IRVINE, Cali. (WILX) -- Maggie Nichols, a NCAA gymnast and former World Champion, tweeted on Tuesday revealing that she was the very first victim of former USA Gymnastics and Olympic Team doctor Larry Nassar to report his alleged sexual abuse to USAG.
USA Gymnastics responded to her revelation with a statement that according to Nichols' attorney, attacked Nichols and attorney, John Manly. (see their response under "related links")
They were even denying reports that USAG attempted to silence Nichols and other alleged victims, including Olympic Gold Medalists Aly Raisman and McKayla Maroney.
In a Tweet yesterday, Aly Raisman called the USAG statement, “Hurtful.”
This is the response from Nichols' attorney:
“USA Gymnastics statement regarding the horrendous molestation suffered by world champion gymnast Maggie Nichols and her fellow athletes must be exposed for what it is, cynical, false and misleading.
I am truly shocked by the admission by USA Gymnastics that they failed to follow the law and immediately report to Child Protective Services, or to law enforcement, two credible allegations of sexual abuse – one by Maggie Nichols and a second which has been attributed to Ali Raisman.
The law in Indiana where USAG is headquartered, and nearly every other State, requires a mandatory reporter such as USAG to report any reason to believe that a child is a victim of sexual abuse to authorities. Instead, USAG says that they hired an investigator and waited until they had received three reports of suspected sexual abuse before contacting law enforcement. They never called Child Protective Services as the law required.
The fact that they hired an investigator obviously means that they suspected child sexual abuse which they were required by law to immediately report to Child Protective Services and/or law enforcement. They failed to do so.
The investigator they hired, a woman named Fran Sepler, stated this week in an interview with Sports Illustrated that she was not really an investigator at all. Ms. Sepler said, “I was not hired as an investigator, I was only hired to conduct several interviews by USA Gymnastics who indicated they were conducting an investigation into allegations and needed someone who was a skilled interviewer. I did not decide who to speak to and did not provide any or recommendations except that law enforcement needed to be involved.” See Sports Illustrated article here.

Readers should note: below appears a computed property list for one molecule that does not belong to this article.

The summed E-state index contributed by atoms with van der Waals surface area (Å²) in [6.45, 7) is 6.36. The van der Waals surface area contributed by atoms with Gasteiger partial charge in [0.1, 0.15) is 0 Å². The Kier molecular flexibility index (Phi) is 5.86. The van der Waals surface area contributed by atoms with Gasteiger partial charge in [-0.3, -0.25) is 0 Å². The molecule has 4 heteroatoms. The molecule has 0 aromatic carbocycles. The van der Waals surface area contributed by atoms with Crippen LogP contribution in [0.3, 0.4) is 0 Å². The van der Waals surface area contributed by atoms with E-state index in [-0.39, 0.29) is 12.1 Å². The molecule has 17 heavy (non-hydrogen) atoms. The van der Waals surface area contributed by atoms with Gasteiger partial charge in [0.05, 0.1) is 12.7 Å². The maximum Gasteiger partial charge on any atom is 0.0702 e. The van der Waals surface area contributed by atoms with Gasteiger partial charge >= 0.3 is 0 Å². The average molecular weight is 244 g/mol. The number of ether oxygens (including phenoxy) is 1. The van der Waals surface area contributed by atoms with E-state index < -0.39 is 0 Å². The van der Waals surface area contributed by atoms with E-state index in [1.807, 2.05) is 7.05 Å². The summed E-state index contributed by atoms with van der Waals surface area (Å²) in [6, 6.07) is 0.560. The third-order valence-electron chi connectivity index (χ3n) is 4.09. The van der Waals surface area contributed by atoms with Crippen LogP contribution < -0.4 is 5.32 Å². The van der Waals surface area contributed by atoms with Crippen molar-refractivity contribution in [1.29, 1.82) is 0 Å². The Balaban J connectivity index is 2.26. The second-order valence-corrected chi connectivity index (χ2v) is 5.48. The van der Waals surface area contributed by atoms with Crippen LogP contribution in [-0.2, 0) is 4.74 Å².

That is not how Maggie Nichols, Aly Raisman and their families have described their interactions with Ms. Sepler. They have all reported that Ms. Sepler encouraged them to keep quiet and not speak to anyone about the abuse.
In a December 22, 2017 interview with Metro US reporter Sam Brodski, Ms. Sepler demonstrated that she has no real understanding of the mandatory reporting laws or the threats posed to children by Larry Nassar.
Ms. Sepler said, “If I interviewed someone who was 20 years old who described historic acts of abuse when that individual was a child, I would generally not inform police or child protection as I would not have information that a child was endangered. This would be the case particularly if I had been given assurance that the hypothetical abuser was not at the time in contact with any potential victims, at least insofar as my client was aware," Sepler continued. "I would, however, immediately and strongly advise my client to contact law enforcement, and I would subsequently cooperate with that law enforcement agency.
At the time Nassar’s abuse was reported to USAG he was “treating” children at Michigan State University. After USAG fired Nassar in June 2015 they failed to report the allegations of sexual abuse to MSU and allowed him to circulate a false statement that he had “retired” as USAG and Olympic Team doctor. He continued to allegedly molest children at MSU for nearly 16 months until he was arrested by Michigan police.
USAG says that my suggestion that USAG tried to silence athletes or keep the investigation secret to avoid headlines before the Rio Olympics and protect the Los Angeles Olympic bid is entirely baseless. The facts contradict this false statement. Not only did Ms. Nichols, Ms. Raisman and their families report that USAG urged them to remain silent, USAG required McKayla Maroney to sign a confidentiality agreement about her abuse, which violates California law.
USAG has repeatedly attempted to place the blame for silencing the victims on the FBI, stating that they were only acting on the FBIs requests to, “Not to do anything that might interfere with their investigation.” I challenge USAG to make public any communication with the FBI that told them that they should tell victims not to independently report their abuse to law enforcement or speak to the media about it. I am also respectfully requesting the US Attorney for the Southern District of Indiana and the Attorney General of Indiana to conduct an investigation to determine which laws, if any, have been violated by USAG. USAG has filed motions in Federal court claiming that they had no responsibility to protect athletes from the actions of Larry Nassar and no responsibility to report allegations of his sexual abuse of athletes to Michigan State University, where he continued to practice medicine and abuse young girls and women for 16 months while the FBI investigation was under way. That is an unforgivable violation of law and breach of responsibility to the tens of thousands of women and young girls that compete under the banner of USAG.”
-- John Manly, Attorney for Maggie Nichols